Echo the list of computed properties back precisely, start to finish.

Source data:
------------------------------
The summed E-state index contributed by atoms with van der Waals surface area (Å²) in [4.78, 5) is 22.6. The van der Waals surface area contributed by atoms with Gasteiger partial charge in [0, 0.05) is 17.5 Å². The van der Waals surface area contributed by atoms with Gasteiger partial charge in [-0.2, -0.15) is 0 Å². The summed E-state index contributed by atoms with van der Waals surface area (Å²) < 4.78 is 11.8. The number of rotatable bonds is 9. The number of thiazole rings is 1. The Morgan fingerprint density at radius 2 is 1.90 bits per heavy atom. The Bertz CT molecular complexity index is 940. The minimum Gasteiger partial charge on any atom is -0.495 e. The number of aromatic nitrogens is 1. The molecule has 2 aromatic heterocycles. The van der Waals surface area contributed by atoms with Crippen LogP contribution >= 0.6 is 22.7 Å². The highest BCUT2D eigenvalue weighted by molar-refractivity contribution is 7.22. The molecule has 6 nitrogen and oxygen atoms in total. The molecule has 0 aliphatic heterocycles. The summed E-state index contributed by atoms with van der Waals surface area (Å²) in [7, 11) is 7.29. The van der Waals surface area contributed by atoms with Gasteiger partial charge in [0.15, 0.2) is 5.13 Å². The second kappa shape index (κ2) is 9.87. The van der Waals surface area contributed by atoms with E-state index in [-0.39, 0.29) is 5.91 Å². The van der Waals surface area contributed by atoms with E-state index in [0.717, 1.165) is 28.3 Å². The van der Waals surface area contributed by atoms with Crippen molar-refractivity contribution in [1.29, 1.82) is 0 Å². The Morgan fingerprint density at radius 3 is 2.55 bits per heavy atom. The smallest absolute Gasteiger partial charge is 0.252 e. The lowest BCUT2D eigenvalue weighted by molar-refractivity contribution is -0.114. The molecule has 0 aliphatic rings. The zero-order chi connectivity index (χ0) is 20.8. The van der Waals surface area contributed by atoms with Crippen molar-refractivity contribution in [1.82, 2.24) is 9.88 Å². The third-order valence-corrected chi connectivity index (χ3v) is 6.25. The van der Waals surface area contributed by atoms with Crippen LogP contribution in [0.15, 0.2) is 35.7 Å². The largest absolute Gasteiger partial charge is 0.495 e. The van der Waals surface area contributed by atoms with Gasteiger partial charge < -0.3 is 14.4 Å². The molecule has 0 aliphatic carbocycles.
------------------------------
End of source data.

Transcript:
The summed E-state index contributed by atoms with van der Waals surface area (Å²) in [4.78, 5) is 22.6. The van der Waals surface area contributed by atoms with Gasteiger partial charge in [0, 0.05) is 17.5 Å². The van der Waals surface area contributed by atoms with Gasteiger partial charge in [-0.2, -0.15) is 0 Å². The summed E-state index contributed by atoms with van der Waals surface area (Å²) < 4.78 is 11.8. The number of rotatable bonds is 9. The number of thiazole rings is 1. The Morgan fingerprint density at radius 2 is 1.90 bits per heavy atom. The Bertz CT molecular complexity index is 940. The minimum Gasteiger partial charge on any atom is -0.495 e. The number of aromatic nitrogens is 1. The molecule has 2 aromatic heterocycles. The van der Waals surface area contributed by atoms with Crippen LogP contribution >= 0.6 is 22.7 Å². The highest BCUT2D eigenvalue weighted by molar-refractivity contribution is 7.22. The molecule has 6 nitrogen and oxygen atoms in total. The molecule has 0 aliphatic heterocycles. The summed E-state index contributed by atoms with van der Waals surface area (Å²) in [7, 11) is 7.29. The van der Waals surface area contributed by atoms with Gasteiger partial charge in [0.15, 0.2) is 5.13 Å². The second kappa shape index (κ2) is 9.87. The van der Waals surface area contributed by atoms with E-state index in [-0.39, 0.29) is 5.91 Å². The van der Waals surface area contributed by atoms with E-state index in [0.717, 1.165) is 28.3 Å². The van der Waals surface area contributed by atoms with Crippen molar-refractivity contribution in [1.29, 1.82) is 0 Å². The Morgan fingerprint density at radius 3 is 2.55 bits per heavy atom. The smallest absolute Gasteiger partial charge is 0.252 e. The lowest BCUT2D eigenvalue weighted by molar-refractivity contribution is -0.114. The molecule has 0 aliphatic rings. The zero-order chi connectivity index (χ0) is 20.8. The van der Waals surface area contributed by atoms with Crippen molar-refractivity contribution in [1.82, 2.24) is 9.88 Å². The third-order valence-corrected chi connectivity index (χ3v) is 6.25. The van der Waals surface area contributed by atoms with Crippen LogP contribution in [0.15, 0.2) is 35.7 Å². The largest absolute Gasteiger partial charge is 0.495 e. The van der Waals surface area contributed by atoms with Gasteiger partial charge < -0.3 is 14.4 Å². The molecule has 0 aliphatic carbocycles.